Last week, Becky Frey, a 17-year veteran at Briggs Freeman Sotheby’s who once told me she learned the real estate craft from Ellen Terry herself, joined Compass.
“It was a really big, hard decision,” says Becky. “I watched Compass evolve over the year, and it was just a good match for our team. The Sotheby’s brand was a big part of my career, and I have friends everywhere with Sotheby’s.”
But it was, she says, like leaving home: “Briggs Freeman was family to me and always will be, but moving to Compass was just a business decision for the team.”
Becky’s migration now sets Compass Dallas’ total agent count at 168 licensed. Compass has taken ALL local brokerages by storm, part of the significant disruption in the DFW real estate market we expected given our growth and sizzling hot market, and as Wall Street set its sights on the real estate industry. Why? Because the U.S. real estate industry is huge: the total value of all homes in the U.S. increased in 2017 to $31.8 trillion, according to Zillow. At least $89 billion is Realtor commissions alone. And because the industry has so many separate sub-markets (mortgage loans, title companies, insurance, construction) many forsee a way to unite and leverage the entire supply chain to feed consumer’s growing demand for convenience and one-stop shopping, like the ibuying trend:
Venture capitalists are practically throwing funds at real estate-related companies of all shapes, sizes and flavors. Nothing is sacred — brokerage models, commissions, transaction management, bundled services like title and lending. You name it, someone somewhere is trying to change it, fund it, and ultimately, capitalize on it. Every aspect of the real estate business is under scrutiny. There’s just too much money involved for real estate not to be targeted by those with deep pockets — and big ambitions to stuff those pockets full of cold, hard cash.
Outsiders have been marching into the Dallas market at a steady stream for a slice of our market pie. According to RealTrends top 10 largest brokerages in the United States, ranked by closed sales volume for 2018, Compass is number 6, right under Pacific Union. But the report needs to be updated: Compass bought Pacific Union in late August. According to Inman, Compass has more than tripled its agent count and now has more than 7,000 agents. The company also expects it will hit roughly $34 billion in sales volume this year, more than doubling its 2017 sales mark of $14.8 billion. That figure could firmly place Compass, which launched around 2014 as Urban Compass in NYC, at No. 3 on the Real Trends 500 in sales volume, right behind NRT and HomeServices of America.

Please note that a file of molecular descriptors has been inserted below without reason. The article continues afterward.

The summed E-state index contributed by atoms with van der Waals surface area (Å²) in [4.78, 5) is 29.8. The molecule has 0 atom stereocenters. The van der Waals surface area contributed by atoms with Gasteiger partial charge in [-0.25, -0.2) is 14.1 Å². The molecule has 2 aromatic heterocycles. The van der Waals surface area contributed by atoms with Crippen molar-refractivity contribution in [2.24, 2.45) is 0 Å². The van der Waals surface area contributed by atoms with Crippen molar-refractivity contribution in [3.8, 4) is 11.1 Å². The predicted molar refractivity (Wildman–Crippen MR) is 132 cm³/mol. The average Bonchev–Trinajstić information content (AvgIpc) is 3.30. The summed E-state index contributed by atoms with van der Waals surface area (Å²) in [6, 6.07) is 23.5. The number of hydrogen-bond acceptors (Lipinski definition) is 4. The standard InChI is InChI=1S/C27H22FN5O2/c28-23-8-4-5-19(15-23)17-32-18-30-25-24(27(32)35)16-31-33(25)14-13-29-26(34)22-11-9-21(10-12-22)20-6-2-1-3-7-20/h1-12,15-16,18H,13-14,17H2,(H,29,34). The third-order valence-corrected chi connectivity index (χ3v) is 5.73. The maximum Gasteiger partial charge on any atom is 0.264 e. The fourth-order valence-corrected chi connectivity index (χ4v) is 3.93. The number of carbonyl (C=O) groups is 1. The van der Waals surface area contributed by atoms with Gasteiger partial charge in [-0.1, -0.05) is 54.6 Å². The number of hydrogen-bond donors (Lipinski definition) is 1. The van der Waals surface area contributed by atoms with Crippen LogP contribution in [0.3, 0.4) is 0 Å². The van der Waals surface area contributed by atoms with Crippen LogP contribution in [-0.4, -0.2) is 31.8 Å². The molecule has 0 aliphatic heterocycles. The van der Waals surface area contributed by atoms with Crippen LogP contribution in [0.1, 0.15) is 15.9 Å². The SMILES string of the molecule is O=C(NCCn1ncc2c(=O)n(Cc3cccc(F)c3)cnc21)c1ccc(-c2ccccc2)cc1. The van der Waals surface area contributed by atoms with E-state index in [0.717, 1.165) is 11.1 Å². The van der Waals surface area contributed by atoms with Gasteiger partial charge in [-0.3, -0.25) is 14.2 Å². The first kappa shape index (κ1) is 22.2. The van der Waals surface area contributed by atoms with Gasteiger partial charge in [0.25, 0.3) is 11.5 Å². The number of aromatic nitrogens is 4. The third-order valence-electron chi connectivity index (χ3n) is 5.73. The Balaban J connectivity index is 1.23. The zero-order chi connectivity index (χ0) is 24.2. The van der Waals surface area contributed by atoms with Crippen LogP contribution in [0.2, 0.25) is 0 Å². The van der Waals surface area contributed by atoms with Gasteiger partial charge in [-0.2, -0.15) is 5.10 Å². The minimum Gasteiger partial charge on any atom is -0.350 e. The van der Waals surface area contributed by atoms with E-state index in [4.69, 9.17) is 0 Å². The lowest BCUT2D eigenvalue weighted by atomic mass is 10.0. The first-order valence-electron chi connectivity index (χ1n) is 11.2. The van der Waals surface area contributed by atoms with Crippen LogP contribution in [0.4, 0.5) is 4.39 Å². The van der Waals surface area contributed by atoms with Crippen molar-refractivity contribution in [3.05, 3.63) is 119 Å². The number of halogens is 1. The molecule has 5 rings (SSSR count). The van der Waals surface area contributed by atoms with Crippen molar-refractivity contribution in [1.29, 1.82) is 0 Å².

Right behind NRT and Berkshire Hathaway Home Services of America.
In 2014, Coldwell Banker decided to re-take the Dallas market, aggressively hiring agents (there was talk of generous sign-ons and marketing budgets) and expanding offices. In 2015, Allie Beth Allman sold to Warren Buffet’s Real Estate arm.
Last spring, Ebby Halliday, the largest independent brokerage in North Texas founded by real estate icon Ebby Halliday Acers, sold to Berkshire Hathaway Home Services.
Compass, flush with venture capital money, landed in Dallas in early January. Compass has reportedly been offering agents various sign-on bonuses, stock options, generous commission splits, and a technology-based culture. Word on the street is that Compass is offering agents a sign-on bonus of 50 percent of their last year’s income. According to the WAV Group, a consulting firm that tracks and advises the Real Estate Industry, Compass is is investing an insane amount of money in hiring agents to achieve a formidable goal: 20 percent of dollar volume in the real estate industry.
Because real estate agents are usually independent contractors, they are recruited by other brokers almost on a daily basis.
“Compass is investing in great people and great offices,” says Victor Lund of The Wav Group. “They are investing in building a brand. Actually, if you watch what has happened in other markets, Compass makes other brokers in the markets they come into better.”
There is another element that may not make top agent flight so painful for the brokerages losing agents, says Lund: the types of agents Compass recruits are usually capped out, getting large commission splits, unlike younger agents. They may bring listings in the door, but they don’t contribute as much to overall brokerage overhead.
Disruptors, says Victor, only make the incumbents better. Watch the market, he says; Dallas brokers are gearing up for battle.
2017 Residential real estate brokerages ranked by sales volume, according to the Dallas Business Journal‘s research which, for some reason, did not include Allie Beth Allman & Associates, which did $1.8 billion in sales volume in 2017 — which I added. You are welcome:
1. Ebby Halliday ($8.04 billion)
2. Keller Williams ($7.20 billion)
3. Briggs Freeman Sotheby’s ($3.15 billion)
4. Coldwell Banker ($2.30 billion)
5. Allie Beth Allman & Associates: ($1.8 billion)
6. Coldwell Banker Apex ($1.568 billion)
7. J.P & Associates ($1.67 billion)
8. Century21 Judge Fite ($1.65 billion)
9. ReMaxDFW Associates ($1.61 billion)
10. Keller Williams Realty Plano ($991.24 million)
11. Keller Williams Realty Central 75 ($583 million)
12. Re/Max Dallas Suburbs ($509.37)
13. Re/MaxTrinity ($492.47 million)
14. Rogers Healy & Associates ($405 million)
15. Better Homes & Gardens Real Estates Winans ($347.83 million)
16. Re/MaxTown & Country ($301.04 million)
17. Re/Max Four Corners ($179.31 million)
18. Ambience Realty ($80.52 million)
19. Re/Max Pinnacle group ($6.92 million)